Parliament in gross human rights violations: the case of Darfur

Abstract

Based on a study of three European parliaments, the article analyses parliamentary oversight on government policy towards gross human rights violations in third countries using the case of Darfur in Sudan (2003–2005). We find that parliaments with greater constitutional rights in foreign policy are more active in the scrutiny of executive action. Scrutiny is stronger in parliaments with developed and strong foreign affairs committees. Media and public awareness correlate with greater oversight activities in all the three chambers considered. In their oversight, MPs do not deter governments to consider the use of armed forces. Rather than revealing party differences, conflicts involving gross human rights violations such as Darfur are venues for the manifestation of division between the executive and legislature.

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Fig. 1

Source Own data collected from the official reports of parliaments

Notes

  1. 1.

    Norway could be another country to study. It was a major donor to Sudan and had strong involvement in the North–South peace talks like the UK. Its constitutional system resembles most that of the Netherlands. The US Congress is a different institutional context and has been covered by Uscinski et al. (2009) and Hamilton (2011a, b).

  2. 2.

    See Palmer et al (2004) and Reitar and Tillman (2002) for alternative findings.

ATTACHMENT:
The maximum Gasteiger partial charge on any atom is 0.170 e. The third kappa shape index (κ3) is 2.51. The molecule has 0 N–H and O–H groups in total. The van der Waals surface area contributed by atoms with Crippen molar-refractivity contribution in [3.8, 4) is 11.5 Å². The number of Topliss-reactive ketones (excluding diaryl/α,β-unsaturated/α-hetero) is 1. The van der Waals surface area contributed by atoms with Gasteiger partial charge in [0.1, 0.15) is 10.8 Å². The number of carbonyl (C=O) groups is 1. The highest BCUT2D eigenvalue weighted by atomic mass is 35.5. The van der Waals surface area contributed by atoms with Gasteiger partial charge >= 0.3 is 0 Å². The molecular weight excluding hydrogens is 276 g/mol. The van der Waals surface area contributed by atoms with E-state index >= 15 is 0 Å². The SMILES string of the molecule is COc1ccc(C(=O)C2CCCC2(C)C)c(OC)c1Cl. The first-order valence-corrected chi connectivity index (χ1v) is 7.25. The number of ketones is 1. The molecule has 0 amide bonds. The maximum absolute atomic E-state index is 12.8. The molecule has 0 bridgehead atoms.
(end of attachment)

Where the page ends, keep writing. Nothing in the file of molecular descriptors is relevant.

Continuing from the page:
3. 3.

    Darfur resembles situations in Somalia and Bosnia (both 1992–1995), and Kosovo (1998–1999), where the basis for the deployment of armed forces were violations of human rights. The use of armed forces in Somalia, Bosnia, and Kosovo shows that the norm on the use of force for the protection of human rights has been legitimised under what is known as humanitarian intervention and the principle of the responsibility to protect. However, the genocide in Rwanda (1994) demonstrates that humanitarian intervention is not consistently applied and that it competes with the norm of sovereignty.

  4. 4.

    The Dutch and British ministers for development visited Sudan in December 2003. Another Dutch ministerial visit to Sudan, including ministers in foreign affairs, development, and defence, took place in January 2004 (Tweede Kamer, 2003–2004, 29,237 and 29,234, nr. 4, 9; nr. 7, 27 February 2004). The French Foreign Minister also visited Sudan during this time, but his trip went through Chad, while the French President may have discussed the situation with his Sudanese counterpart during an Africa–France summit in February.

  5. 5.

    For example, in the House of Commons debate 4 May 2004 (Hansard, Col 417WH- 423WH), two MPs debated over Sudan with the Under-Secretary of State for Foreign and Commonwealth Affairs, but did not ask any question.

  6. 6.

    We searched for Darfur and the name of the respective parliamentary chamber. A time filter was applied to retrieve news articles in France, the UK, and the Netherlands between March 2003 and April 2005. We obtained 258 news articles, including 58 hits for the Assemblée Nationale, 85 for the Tweede Kamer, and 115 for the House of Commons.

  7. 7.

    The foreign minister gave evidence on Darfur for the first time on 16 June 2004, while Darfur had appeared on the plenary agenda on 29 April 2004.

  8. 8.

    The Dutch government must respond in 3 weeks (6 weeks maximum) (Andeweg and Irwin 2014, p. 173). There are no formal deadlines in the House of Commons.

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Pegan, A., Vermeulen, W.N. Parliament in gross human rights violations: the case of Darfur. Acta Polit 53, 448–468 (2018). https://doi.org/10.1057/s41269-017-0063-z

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Keywords

  • Parliament
  • Oversight
  • Foreign affairs
  • Darfur
  • Human rights